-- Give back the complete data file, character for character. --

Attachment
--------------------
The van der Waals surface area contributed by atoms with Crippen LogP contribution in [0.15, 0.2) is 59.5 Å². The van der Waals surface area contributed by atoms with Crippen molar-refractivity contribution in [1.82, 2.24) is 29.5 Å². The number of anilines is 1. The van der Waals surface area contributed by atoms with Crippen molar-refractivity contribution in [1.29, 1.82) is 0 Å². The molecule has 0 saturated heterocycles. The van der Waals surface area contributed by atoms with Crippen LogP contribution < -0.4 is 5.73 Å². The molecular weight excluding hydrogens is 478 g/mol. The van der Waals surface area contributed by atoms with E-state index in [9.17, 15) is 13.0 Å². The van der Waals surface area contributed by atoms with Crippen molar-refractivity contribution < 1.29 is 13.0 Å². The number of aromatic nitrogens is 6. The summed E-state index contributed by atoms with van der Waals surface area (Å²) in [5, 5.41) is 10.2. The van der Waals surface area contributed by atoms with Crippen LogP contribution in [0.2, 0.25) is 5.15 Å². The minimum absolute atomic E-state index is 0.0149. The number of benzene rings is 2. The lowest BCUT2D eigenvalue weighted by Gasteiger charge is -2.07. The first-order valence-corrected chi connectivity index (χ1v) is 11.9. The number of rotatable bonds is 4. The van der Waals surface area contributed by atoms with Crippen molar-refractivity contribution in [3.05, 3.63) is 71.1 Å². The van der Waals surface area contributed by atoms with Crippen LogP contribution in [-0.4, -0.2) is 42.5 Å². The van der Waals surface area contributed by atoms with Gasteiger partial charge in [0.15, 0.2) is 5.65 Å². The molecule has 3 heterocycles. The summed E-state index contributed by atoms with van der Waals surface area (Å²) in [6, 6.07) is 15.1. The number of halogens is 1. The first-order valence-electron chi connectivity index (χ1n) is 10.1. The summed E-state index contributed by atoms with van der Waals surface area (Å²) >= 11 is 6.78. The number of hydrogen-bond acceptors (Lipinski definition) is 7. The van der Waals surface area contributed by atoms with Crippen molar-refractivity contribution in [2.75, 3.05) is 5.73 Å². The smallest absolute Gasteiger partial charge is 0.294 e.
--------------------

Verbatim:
The van der Waals surface area contributed by atoms with Crippen LogP contribution in [0.15, 0.2) is 59.5 Å². The van der Waals surface area contributed by atoms with Crippen molar-refractivity contribution in [1.82, 2.24) is 29.5 Å². The number of anilines is 1. The van der Waals surface area contributed by atoms with Crippen molar-refractivity contribution in [1.29, 1.82) is 0 Å². The molecule has 0 saturated heterocycles. The van der Waals surface area contributed by atoms with Crippen LogP contribution < -0.4 is 5.73 Å². The molecular weight excluding hydrogens is 478 g/mol. The van der Waals surface area contributed by atoms with E-state index in [9.17, 15) is 13.0 Å². The van der Waals surface area contributed by atoms with Crippen molar-refractivity contribution < 1.29 is 13.0 Å². The number of aromatic nitrogens is 6. The summed E-state index contributed by atoms with van der Waals surface area (Å²) in [5, 5.41) is 10.2. The van der Waals surface area contributed by atoms with Crippen LogP contribution in [0.2, 0.25) is 5.15 Å². The minimum absolute atomic E-state index is 0.0149. The number of benzene rings is 2. The lowest BCUT2D eigenvalue weighted by Gasteiger charge is -2.07. The first-order valence-corrected chi connectivity index (χ1v) is 11.9. The number of rotatable bonds is 4. The van der Waals surface area contributed by atoms with Crippen molar-refractivity contribution in [3.05, 3.63) is 71.1 Å². The van der Waals surface area contributed by atoms with Crippen LogP contribution in [-0.4, -0.2) is 42.5 Å². The van der Waals surface area contributed by atoms with Gasteiger partial charge in [0.15, 0.2) is 5.65 Å². The molecule has 3 heterocycles. The summed E-state index contributed by atoms with van der Waals surface area (Å²) in [6, 6.07) is 15.1. The number of halogens is 1. The first-order valence-electron chi connectivity index (χ1n) is 10.1. The summed E-state index contributed by atoms with van der Waals surface area (Å²) >= 11 is 6.78. The number of hydrogen-bond acceptors (Lipinski definition) is 7. The van der Waals surface area contributed by atoms with Crippen molar-refractivity contribution in [2.75, 3.05) is 5.73 Å². The smallest absolute Gasteiger partial charge is 0.294 e.